What is Monoplegia?

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  • Written By: Mary McMahon
  • Edited By: O. Wallace
  • Last Modified Date: 24 September 2019
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Monoplegia is a condition involving the nervous system in which a muscle group, single muscle, or single limb is paralyzed. A closely related condition is monoparesis, in which people experience weakness in a single limb, muscle group, or muscle. Both conditions can be caused by a range of issues, with cerebral palsy being a very common cause of monoplegia. Some treatment options are available, depending on what is causing the paralysis.

Injuries to the spinal cord, degenerative brain diseases, brain tumors, stroke, nerve damage, and multiple sclerosis can all lead to monoplegia or monoparesis in addition to cerebral palsy. A patient may be born with the issue, or may develop it later in life. The onset may start with some weakness and loss of control, which eventually degenerates to paralysis, or it may be acute, as seen when a car accident damages the spinal cord and the nerves which innervate a particular limb or muscle group are damaged so that they cannot carry signals from the brain.

If monoplegia is recognized before paralysis sets in, sometimes treatment and intervention can be used to slow the rate of progression or to arrest the progression of the damage. Treatments can include physical therapy and surgery to address the root cause of the condition. When a limb or muscle group becomes paralyzed, physical therapy can be used by the patient to cope with the paralysis and learn adapting skills.


Monoplegia is a very mild presentation of cerebral palsy, and children with this condition may require no special treatment or care. Physical therapy can be recommended to support the child. If a leg is involved, assistive devices and gait training may be helpful to increase independence and confidence, and if an arm is involved, physical therapy can be used to help the child develop adaptive skills. People with monoplegia are usually capable of leading independent lives, although they may require some accommodations.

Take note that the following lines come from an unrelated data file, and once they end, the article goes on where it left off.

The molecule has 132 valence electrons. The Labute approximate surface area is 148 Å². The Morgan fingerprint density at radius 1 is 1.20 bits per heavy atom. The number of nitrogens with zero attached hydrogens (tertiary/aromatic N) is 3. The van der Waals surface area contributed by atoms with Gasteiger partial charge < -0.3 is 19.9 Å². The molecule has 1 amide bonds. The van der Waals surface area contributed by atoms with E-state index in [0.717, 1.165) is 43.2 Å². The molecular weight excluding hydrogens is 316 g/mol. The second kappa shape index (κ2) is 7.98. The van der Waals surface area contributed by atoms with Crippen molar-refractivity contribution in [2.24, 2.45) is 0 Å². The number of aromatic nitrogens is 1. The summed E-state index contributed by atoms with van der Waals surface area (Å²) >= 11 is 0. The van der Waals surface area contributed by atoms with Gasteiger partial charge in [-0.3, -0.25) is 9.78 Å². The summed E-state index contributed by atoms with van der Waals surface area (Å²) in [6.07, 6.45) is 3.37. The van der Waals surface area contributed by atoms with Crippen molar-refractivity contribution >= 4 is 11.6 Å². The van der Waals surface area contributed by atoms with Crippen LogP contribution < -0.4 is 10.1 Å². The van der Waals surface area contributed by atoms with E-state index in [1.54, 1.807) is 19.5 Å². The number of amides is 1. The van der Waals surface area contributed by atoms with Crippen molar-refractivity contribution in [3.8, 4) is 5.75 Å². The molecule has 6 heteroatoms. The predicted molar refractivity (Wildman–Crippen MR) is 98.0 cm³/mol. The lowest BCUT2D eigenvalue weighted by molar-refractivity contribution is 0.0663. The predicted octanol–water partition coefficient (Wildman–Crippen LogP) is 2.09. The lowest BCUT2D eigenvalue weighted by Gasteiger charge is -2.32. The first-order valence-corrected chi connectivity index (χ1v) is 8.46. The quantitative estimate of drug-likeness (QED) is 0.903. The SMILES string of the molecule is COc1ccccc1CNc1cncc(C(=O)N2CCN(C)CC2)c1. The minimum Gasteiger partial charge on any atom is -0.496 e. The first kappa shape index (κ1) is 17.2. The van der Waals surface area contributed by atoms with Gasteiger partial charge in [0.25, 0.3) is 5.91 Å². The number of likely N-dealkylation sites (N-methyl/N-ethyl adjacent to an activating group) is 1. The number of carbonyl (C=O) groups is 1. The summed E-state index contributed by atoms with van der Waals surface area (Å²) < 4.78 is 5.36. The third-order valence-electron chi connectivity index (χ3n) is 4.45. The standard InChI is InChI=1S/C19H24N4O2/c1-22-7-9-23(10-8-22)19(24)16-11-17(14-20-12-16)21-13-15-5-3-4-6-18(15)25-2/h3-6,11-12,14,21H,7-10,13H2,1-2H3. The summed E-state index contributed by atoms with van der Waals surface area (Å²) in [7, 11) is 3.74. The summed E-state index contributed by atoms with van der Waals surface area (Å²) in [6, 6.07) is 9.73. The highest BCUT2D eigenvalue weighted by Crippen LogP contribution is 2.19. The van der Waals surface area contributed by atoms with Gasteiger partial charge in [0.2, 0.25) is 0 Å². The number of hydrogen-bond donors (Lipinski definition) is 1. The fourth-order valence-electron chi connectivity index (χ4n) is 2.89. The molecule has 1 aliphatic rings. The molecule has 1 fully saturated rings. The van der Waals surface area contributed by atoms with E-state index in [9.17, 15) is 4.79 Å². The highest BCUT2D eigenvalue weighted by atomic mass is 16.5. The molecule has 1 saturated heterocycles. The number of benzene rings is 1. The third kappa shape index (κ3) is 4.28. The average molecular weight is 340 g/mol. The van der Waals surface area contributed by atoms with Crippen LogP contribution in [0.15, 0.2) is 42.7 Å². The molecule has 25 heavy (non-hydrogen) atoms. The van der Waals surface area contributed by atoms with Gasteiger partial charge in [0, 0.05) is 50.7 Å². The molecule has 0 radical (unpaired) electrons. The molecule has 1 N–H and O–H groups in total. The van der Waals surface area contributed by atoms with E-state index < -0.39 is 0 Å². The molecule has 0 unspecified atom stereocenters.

A neurologist can examine a patient with monoplegia to learn more about the cause and which muscles and nerves are involves. This information can be useful when developing a treatment and management plan for the patient. It is also important to have a baseline for evaluation so that if the monoplegia progresses, the neurologist can keep track of how fast it is moving. If a patient is in treatment and the condition appears to be improving, the same baseline can be used to measure improvement.


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Post 4

@Azuza: SM isn't a condition; it's an uncommon, mild sort of CP. I don't understand why you fail to believe that children with SM can live alone..

It's the mildest form of CP and people with it generally have a good prognosis/life.

Post 2

@Azuza - The human body is surprisingly resilient. I know that a lot of people who are blind or deaf have other senses that are hypersensitive. It's almost as if the body is making up for the lost sense.

I'll bet the same is true of muscles. If one single muscle were paralyzed, I'm sure the surrounding muscles would compensate.

Post 1

I find it a little surprising that children with this condition might not need special care. But then again, I suppose if only a single muscle was paralyzed a person could live somewhat normally.

On the other hand, it probably depends on what muscle! For example, I know there are certain muscles that are used during breathing. If one of those muscles was paralyzed I'm sure some kind of accommodation would have to be made.

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